The Glens of Stone – Episode 60

Jean Forbes arrived at the Canongate Mission just as Duncan McAllan was leaving. He touched the brim of his hat.

“Miss Forbes, what brings you here again? It’s but a day since you brought the invitation to your mistress’s ball.”

The girl paused to catch her breath. Her rising agitation made it difficult to deliver her message coherently.

“It’s Miss Ellie,” she blurted out. “She’s hurt.” Then, seeing his alarm, she rushed on. “But she’s going to be all right . . . just some bruising.”

“Gracious, lassie, come in and tell us the full story.” He ushered her to the kitchen area where Kirsty and Alison looked up in surprise.

Together the three listened as Jean told them of the cannons.

“Did we not wonder at the noise, Father?” Kirsty cried.

Duncan nodded.

“Aye, but what of Ellie? We must see to her – bring her here for nursing.”

“No, sir, there’s no need. Lady Catherine will attend to her as the doctor sees fit. My message is simply to assure you that she’s in good hands. And that she hopes to be present at the masquerade,” Jean said as an afterthought.

Kirsty and Alison looked cheered at the prospect. As Jean went to leave she gave cry.

“Oh, Miss Alison, I nearly forgot! I was told to inform you that the sergeant, Sandy McCrae, is safe and will visit you soon.”

“Sandy?” Alison looked at Kirsty. “You hear that? My Sandy’s safe!”

The two girls hugged, almost weeping with relief.

* * * *

When Jean had gone Kirsty sat listening to Alison’s promises of what she would say to Sandy when he appeared.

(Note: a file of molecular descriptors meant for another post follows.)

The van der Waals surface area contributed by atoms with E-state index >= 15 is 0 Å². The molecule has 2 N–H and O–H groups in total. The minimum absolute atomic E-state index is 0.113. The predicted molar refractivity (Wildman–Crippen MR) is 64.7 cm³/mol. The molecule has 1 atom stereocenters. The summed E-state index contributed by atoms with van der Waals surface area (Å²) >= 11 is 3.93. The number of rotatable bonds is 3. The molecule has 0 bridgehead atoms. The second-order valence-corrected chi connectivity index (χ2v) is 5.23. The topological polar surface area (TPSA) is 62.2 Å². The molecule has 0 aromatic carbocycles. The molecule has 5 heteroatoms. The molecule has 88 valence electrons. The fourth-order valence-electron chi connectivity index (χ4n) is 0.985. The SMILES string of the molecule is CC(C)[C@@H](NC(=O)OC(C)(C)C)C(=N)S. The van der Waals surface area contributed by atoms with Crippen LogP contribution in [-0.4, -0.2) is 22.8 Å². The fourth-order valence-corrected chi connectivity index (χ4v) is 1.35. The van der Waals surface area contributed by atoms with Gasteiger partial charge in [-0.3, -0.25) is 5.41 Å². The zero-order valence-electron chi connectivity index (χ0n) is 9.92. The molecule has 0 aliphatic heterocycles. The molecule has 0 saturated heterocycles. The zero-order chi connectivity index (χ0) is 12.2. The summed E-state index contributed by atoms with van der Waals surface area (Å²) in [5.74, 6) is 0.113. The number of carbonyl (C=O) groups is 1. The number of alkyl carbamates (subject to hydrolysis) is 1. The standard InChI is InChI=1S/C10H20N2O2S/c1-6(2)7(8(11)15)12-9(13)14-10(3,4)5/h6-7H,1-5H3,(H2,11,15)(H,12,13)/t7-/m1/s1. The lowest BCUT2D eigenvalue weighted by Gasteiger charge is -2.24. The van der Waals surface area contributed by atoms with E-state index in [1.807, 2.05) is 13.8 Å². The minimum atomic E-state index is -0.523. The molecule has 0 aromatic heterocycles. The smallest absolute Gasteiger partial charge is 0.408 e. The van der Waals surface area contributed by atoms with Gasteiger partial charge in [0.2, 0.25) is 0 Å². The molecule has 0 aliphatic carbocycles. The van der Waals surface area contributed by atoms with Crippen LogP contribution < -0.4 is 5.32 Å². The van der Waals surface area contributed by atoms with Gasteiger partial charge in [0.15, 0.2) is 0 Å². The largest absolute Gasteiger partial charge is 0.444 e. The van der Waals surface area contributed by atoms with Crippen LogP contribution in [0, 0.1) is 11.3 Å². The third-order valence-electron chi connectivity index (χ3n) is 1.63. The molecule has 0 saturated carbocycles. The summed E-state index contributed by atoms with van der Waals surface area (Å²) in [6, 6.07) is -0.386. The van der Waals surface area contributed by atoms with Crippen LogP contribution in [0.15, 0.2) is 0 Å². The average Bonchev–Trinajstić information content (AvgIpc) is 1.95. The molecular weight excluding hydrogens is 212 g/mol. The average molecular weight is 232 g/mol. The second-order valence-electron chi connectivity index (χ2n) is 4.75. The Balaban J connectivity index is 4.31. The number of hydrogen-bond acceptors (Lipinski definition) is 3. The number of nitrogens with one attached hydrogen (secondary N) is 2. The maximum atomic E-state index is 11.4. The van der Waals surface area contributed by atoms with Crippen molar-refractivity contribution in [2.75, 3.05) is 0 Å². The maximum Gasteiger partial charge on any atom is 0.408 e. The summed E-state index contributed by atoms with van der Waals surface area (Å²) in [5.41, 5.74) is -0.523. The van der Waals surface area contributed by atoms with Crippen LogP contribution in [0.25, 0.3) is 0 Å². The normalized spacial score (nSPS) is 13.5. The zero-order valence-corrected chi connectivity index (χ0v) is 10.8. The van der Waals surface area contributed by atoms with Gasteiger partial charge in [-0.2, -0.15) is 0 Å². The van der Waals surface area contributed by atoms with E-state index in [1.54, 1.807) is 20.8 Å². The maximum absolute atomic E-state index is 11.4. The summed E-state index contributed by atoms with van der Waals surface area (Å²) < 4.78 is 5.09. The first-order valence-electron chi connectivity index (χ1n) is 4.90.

“I’ll not chase him away with tantrums this time,” she said. “Indeed, it may be that I lead him to the altar before you get that brother of mine there!”

But even as she spoke her eyes darkened.

“What’s the matter?”

“I keep forgetting that John and Agnes are not my parents, so Malcolm isn’t my brother, is he?”

Kirsty shot a wary glance at her father, who raised a hand.

“I know what Alison’s fears are. I’m ashamed to say I overheard you both discussing this.”

“I see.” Alison showed no surprise. “And as my father’s friend I suppose you knew it all along?”

“Aye, lass, I did. But John and Agnes love you as their own. You give them such joy. I was going to tell John that you were aware of this, but . . .”

“Can you tell me whose child I am?”

“Alas, my dear, I cannot. John never confided in me to that extent. I doubt if even he and Agnes knew the truth of your birth.”

“Are you going to challenge your fa – Mr Porteous when you see him next?’ Kirsty asked.

She saw the glint of tears in Alison’s eyes.

“No. I intended to. I wanted to shock them. After all, I was barely five years of age when I learned the truth. But something held me back. Fear? Or perhaps I loved them too much!”

Alison dabbed at her eyes with a lace handkerchief.

“If you’ll forgive me, I think I’d like some time to myself. There is one thing, though.”

She turned to Duncan.

“Does Malcolm know? That I’m not his sister?”

“No, my dear,” he said knowingly. “John had no need to tell Malcolm.”

Abigail Phillips

Abbie is the newest member of the fiction team at the "Friend." She loves how varied the role is - every day is different and there is always a new story to read. She is keen to work closely with established writers and discover new writers, too.